“Malpractice risk management: Avoid these common errors in self-defense!” by Claudia Dobbs, MA (April)
Minimal compliance with an antiquated American College of Obstetricians and Gynecologists (ACOG) guideline to send prenatal records at least once to the hospital by 36 weeks’ gestation is NOT “an excellent practice,” as suggested by Claudia Dobbs. Such a practice often means that our highest-risk patients—those 12% of births that are preterm—will likely be managed without any prenatal records, especially on nights and weekends. For the rest of our patients, this obsolete tradition leads to the commonplace scenario in which patients are managed with incomplete, outdated records—or none at all.
Risk managers and policy makers should insist that complete and up-to-date prenatal records be made available within seconds to clinicians in labor and delivery, 24 hours a day, 7 days a week, and at any gestational age.
Ms. Dobbs’ “helpful hint” and ACOG’s current guideline should no longer be condoned or even tolerated in 2007, when effective digital solutions exist that eliminate uninformed labor-and-delivery care forever.
Donald W. Miller Jr, MD
Ms. Dobbs responds: Only a few OBs can send records “within seconds”
I applaud Dr. Miller for promoting ideal communication between treating physicians to ensure safe patient care. His comments certainly demonstrate why physicians should seriously consider interoperable electronic medical records (EMRs). Unfortunately, his recommendations are feasible for only a small minority of physicians. Many of the obstetricians surveyed by my organization’s Loss Prevention Department report that they forward their prenatal records within the last trimester, as near to the estimated delivery date as possible. Very few doctors have EMRs and digitalized prenatal forms, and fewer still are interoperable with the local hospital’s EMR system, so their ability to send information digitally is limited. They certainly cannot forward their records “24 hours a day, 7 days a week” or make them available “within seconds,” especially on weekends or after hours.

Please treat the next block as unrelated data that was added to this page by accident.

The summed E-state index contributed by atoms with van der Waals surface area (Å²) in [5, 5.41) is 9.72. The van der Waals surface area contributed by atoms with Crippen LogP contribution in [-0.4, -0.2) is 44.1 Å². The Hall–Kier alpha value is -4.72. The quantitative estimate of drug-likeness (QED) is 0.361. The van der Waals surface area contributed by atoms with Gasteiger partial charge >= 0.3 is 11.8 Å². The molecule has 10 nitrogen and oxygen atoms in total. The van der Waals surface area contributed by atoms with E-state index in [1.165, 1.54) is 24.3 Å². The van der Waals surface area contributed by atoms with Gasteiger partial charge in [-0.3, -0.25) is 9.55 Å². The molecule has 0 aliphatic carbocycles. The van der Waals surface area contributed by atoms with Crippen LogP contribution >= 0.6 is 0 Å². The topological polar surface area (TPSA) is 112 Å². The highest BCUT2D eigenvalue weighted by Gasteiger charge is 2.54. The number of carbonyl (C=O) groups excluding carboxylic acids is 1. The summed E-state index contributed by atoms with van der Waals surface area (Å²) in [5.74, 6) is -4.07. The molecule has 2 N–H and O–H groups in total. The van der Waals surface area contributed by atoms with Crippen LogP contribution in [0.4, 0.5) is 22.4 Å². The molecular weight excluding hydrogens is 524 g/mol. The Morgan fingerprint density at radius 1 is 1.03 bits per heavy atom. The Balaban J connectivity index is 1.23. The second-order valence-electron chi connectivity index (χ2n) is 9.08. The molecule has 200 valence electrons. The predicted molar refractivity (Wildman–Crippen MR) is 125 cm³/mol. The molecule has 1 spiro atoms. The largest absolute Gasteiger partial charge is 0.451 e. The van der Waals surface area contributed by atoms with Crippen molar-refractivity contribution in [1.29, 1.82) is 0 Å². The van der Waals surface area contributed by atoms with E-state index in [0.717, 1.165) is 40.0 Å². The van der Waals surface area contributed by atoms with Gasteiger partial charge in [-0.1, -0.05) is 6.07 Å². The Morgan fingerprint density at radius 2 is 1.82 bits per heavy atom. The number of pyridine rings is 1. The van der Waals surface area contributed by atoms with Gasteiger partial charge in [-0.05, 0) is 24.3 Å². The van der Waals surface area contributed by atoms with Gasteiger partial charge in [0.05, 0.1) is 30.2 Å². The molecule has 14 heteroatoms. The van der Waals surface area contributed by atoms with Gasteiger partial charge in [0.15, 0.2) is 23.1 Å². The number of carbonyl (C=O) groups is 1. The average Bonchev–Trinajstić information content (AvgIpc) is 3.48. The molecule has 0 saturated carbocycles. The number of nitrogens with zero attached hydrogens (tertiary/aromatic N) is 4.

To promote patient safety and decrease physician liability, I maintain that, if a treating obstetrician periodically forwards up-to-date copies of the patient’s prenatal records to the labor-and-delivery unit, the delivering obstetrician will have information available at the time of delivery. If the treating obstetrician discusses high-risk patients with his or her on-call colleagues and documents the discussions, the delivering physician will be informed and the treating obstetrican’s risk will therefore be reduced.
Preterm delivery is certainly a difficult matter. I really hope that the patient’s treating obstetrician is handling these cases personally and not relying on an on-call OB (nights, weekends) to do so without counsel.